Hunger hormone may have a surprising impact on impulsive spending

The hunger hormone ghrelin may play a role in how a person manages their finances, according to new research that'll be presented by the Endocrine Society. Ghrelin stimulates the appetite, hence its nickname as the 'hunger hormone.' The same hormone may also have an impact on the decisions made about one's finances, particularly when it comes to impulsive purchases.

The study involved healthy female participants ages 10 to 22 years; 34 were healthy control subjects, while the remaining 50 were described as having a 'low-weight eating disorder' like anorexia. These eating disorders are, the researchers note, linked to ghrelin resistance.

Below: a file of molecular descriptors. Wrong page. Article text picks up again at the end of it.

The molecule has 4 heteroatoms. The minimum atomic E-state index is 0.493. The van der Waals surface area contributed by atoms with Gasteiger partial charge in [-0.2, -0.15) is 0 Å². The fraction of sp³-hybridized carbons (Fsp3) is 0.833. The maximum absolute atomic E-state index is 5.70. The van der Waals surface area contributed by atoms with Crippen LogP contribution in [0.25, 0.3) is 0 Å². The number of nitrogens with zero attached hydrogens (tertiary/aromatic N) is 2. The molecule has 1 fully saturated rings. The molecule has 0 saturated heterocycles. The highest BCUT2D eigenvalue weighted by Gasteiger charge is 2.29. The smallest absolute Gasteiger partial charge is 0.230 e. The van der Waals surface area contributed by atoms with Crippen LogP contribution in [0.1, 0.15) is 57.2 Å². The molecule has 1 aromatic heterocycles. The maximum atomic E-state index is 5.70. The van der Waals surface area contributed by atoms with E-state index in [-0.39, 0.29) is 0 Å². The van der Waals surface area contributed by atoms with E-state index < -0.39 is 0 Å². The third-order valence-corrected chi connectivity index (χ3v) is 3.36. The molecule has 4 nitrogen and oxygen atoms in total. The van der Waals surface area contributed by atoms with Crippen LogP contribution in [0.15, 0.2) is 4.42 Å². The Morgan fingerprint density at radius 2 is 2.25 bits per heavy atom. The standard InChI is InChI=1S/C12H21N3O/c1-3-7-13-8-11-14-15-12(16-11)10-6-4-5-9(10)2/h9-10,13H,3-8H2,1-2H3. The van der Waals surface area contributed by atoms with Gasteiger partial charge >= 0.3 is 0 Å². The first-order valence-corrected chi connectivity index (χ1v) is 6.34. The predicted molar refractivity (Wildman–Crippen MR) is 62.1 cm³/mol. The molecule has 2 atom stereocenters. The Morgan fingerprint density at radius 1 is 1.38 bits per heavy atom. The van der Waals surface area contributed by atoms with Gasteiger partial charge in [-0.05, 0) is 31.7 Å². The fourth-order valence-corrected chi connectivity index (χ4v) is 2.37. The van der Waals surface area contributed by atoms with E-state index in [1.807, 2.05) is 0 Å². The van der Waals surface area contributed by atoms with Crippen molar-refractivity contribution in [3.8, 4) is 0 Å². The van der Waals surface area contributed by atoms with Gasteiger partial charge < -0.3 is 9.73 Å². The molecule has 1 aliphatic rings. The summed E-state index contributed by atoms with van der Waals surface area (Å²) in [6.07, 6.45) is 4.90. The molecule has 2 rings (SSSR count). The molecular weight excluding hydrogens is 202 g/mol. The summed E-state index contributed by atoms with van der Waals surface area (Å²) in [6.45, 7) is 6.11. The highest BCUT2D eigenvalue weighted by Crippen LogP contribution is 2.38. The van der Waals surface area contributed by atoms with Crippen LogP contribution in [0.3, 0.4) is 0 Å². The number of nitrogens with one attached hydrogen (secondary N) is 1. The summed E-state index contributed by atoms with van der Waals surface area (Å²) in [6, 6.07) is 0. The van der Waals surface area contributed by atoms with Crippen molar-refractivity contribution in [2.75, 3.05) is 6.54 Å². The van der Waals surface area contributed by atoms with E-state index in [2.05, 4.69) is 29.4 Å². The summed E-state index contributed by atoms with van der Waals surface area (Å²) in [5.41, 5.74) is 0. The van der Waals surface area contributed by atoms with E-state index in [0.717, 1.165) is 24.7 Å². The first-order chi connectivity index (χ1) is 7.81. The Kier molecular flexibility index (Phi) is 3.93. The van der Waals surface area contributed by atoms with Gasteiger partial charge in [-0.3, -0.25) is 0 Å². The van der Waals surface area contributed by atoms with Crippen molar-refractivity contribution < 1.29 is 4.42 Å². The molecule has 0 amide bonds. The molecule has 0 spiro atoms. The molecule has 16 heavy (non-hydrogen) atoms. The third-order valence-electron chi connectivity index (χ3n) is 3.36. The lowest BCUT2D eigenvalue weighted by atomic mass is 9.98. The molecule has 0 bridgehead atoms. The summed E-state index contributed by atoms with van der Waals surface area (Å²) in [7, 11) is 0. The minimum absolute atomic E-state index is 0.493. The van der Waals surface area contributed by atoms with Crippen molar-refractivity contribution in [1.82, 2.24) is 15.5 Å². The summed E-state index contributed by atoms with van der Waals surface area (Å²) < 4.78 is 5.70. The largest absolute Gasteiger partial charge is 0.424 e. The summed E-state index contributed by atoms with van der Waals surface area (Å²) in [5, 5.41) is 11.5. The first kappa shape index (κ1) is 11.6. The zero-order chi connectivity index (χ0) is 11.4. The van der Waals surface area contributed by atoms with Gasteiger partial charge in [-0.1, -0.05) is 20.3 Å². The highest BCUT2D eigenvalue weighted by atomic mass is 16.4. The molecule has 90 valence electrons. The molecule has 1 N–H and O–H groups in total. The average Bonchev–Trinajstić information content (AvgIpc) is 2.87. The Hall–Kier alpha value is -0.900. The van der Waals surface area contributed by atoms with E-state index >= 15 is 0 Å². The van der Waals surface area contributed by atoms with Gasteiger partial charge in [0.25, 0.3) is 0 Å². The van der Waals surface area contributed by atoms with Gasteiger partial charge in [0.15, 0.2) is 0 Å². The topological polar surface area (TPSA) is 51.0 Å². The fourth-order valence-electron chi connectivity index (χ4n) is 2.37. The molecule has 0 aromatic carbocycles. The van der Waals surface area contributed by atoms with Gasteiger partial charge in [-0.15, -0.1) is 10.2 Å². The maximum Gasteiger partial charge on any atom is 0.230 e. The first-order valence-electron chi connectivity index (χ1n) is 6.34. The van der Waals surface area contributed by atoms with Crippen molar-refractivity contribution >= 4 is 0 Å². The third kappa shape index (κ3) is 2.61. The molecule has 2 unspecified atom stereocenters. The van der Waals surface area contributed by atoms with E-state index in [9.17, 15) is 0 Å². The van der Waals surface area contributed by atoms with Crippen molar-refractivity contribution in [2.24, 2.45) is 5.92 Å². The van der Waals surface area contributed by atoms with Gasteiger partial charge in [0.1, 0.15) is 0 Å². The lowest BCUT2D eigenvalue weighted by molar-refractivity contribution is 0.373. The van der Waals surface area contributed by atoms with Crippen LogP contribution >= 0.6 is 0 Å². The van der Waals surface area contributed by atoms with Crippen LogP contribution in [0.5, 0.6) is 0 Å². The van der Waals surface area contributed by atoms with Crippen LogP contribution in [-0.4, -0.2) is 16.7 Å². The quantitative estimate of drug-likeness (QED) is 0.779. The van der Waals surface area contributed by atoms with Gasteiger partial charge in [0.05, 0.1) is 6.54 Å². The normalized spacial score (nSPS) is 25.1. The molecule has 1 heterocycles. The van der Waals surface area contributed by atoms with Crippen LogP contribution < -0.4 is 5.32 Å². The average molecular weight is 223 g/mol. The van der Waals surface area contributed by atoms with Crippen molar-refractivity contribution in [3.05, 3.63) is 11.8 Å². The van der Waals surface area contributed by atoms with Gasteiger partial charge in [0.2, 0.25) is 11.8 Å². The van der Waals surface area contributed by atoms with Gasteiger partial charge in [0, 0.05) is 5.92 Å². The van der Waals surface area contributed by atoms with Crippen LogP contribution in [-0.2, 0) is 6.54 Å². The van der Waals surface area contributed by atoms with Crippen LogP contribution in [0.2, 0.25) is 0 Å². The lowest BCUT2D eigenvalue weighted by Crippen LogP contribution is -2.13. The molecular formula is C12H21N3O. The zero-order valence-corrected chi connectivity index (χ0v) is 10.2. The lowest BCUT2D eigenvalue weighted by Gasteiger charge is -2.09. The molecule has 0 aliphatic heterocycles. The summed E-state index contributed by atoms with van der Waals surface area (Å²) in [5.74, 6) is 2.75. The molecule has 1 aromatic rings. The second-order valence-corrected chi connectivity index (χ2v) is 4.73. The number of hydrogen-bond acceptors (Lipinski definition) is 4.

As part of the study, the researchers tested the participants' ghrelin levels before and after a meal, then had the participants make hypothetical money decisions — these involved getting immediate, but smaller, amounts of money or delaying the reward a number of days in exchange for a larger sum of money.

The healthy participants who had higher levels of ghrelin were more likely to pick the immediate money reward even though it was smaller than the delayed reward. However, the researchers didn't find a link between ghrelin levels and financial choices in the eating disorder participants.

The study's co-investigator Franziska Plessow, Ph.D., said:

Our results indicate that ghrelin might play a broader role than previously acknowledged in human reward-related behavior and decision making, such as monetary choices. This will hopefully inspire future research into its role in food-independent human perception and behavior.